In addition, there can be no guarantee that the Fund will be successful in its strategy to provide protection against underlying index losses. The Fund’s strategy seeks to deliver returns that participate in the returns of the underlying index while limiting downside losses if shares are held over extended periods of time. The Fund does not provide principal protection or non-principal protection, and an investor may experience significant losses on its investment, including the loss of its entire investment.
Options Risk – The Fund may use options to enhance return and or mitigate risk. However, options can fall rapidly in response to developments in specific companies or industries and the Fund’s investments may be negatively impacted by unexpected market conditions.
Changing Fixed Income Market Conditions Risk – During periods of sustained rising rates, fixed income risks will be amplified. If the U.S. Federal Reserve’s Federal Open Market Committee (“FOMC”) raises the federal funds interest rate target, interest rates across the U.S. financial system may rise. However, the magnitude of rate changes across maturities and borrower sectors is uncertain.
Rising rates tend to decrease liquidity, increase trading costs, and increase volatility, all of which make portfolio management more difficult and costly to the Fund and its shareholders. Additionally, default risk increases when issuers borrow at higher rates. Prolonged declines in the Fund’s share price may lead to increased redemption requests by shareholders. To meet redemption requests, the Fund may have to sell securities in times of overall market turmoil, lower liquidity, and declining prices. Each of these changing market conditions’ risks may cause the Fund’s share price to fluctuate or decline more than other types of investments.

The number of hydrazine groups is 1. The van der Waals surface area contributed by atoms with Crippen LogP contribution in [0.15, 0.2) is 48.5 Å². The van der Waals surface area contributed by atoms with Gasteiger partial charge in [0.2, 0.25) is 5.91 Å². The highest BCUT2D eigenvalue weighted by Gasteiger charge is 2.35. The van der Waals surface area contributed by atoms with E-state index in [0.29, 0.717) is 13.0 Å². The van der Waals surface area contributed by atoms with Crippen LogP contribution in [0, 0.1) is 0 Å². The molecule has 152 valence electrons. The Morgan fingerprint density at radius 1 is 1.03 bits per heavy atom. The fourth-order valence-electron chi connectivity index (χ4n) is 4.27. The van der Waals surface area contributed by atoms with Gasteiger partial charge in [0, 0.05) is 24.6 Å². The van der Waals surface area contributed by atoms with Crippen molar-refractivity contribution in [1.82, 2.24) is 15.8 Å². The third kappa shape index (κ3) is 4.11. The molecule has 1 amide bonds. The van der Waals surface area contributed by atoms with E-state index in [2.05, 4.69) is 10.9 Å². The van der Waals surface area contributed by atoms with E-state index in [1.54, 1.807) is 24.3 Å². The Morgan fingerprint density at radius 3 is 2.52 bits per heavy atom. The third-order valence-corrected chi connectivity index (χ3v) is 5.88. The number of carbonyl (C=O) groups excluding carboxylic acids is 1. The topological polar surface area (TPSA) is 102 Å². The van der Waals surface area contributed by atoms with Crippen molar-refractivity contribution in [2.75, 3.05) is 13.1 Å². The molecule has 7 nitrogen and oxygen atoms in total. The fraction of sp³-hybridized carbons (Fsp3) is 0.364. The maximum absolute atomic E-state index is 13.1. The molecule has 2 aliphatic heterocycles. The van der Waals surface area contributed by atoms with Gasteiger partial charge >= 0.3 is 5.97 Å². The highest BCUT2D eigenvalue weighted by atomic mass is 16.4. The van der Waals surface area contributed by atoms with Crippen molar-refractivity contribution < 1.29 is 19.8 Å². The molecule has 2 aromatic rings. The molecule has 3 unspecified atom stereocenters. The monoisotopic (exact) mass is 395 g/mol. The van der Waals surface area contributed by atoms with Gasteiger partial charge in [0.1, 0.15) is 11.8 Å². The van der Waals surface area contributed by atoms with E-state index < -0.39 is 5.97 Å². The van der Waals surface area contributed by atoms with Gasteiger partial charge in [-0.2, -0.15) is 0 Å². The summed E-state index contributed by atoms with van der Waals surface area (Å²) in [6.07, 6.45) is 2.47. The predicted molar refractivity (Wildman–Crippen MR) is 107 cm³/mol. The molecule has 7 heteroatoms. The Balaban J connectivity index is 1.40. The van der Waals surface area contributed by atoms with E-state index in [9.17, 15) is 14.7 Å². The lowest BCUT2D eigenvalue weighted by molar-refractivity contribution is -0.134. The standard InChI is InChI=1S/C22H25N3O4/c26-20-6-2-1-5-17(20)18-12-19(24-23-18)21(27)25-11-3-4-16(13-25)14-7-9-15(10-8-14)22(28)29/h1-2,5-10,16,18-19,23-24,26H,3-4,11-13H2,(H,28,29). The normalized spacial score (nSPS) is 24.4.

Interest Rate Risk – Debt securities have varying levels of sensitivity to changes in interest rates. In general, the price of debt security may fall when interest rates rise. Securities with longer maturities may be more sensitive to interest rate changes. Certain corporate bonds and mortgage-backed securities may be significantly affected by changes in interest rates. Some mortgage-backed securities may have a structure that makes their reaction to interest rates and other factors difficult to predict, making their value highly volatile. Because zero coupon securities do not make interest payments, they are considered more volatile than bonds making periodic payments. When interest rates rise, zero coupon securities fall more sharply than interest paying bonds. However, zero coupon securities rise more rapidly in value when interest rates drop.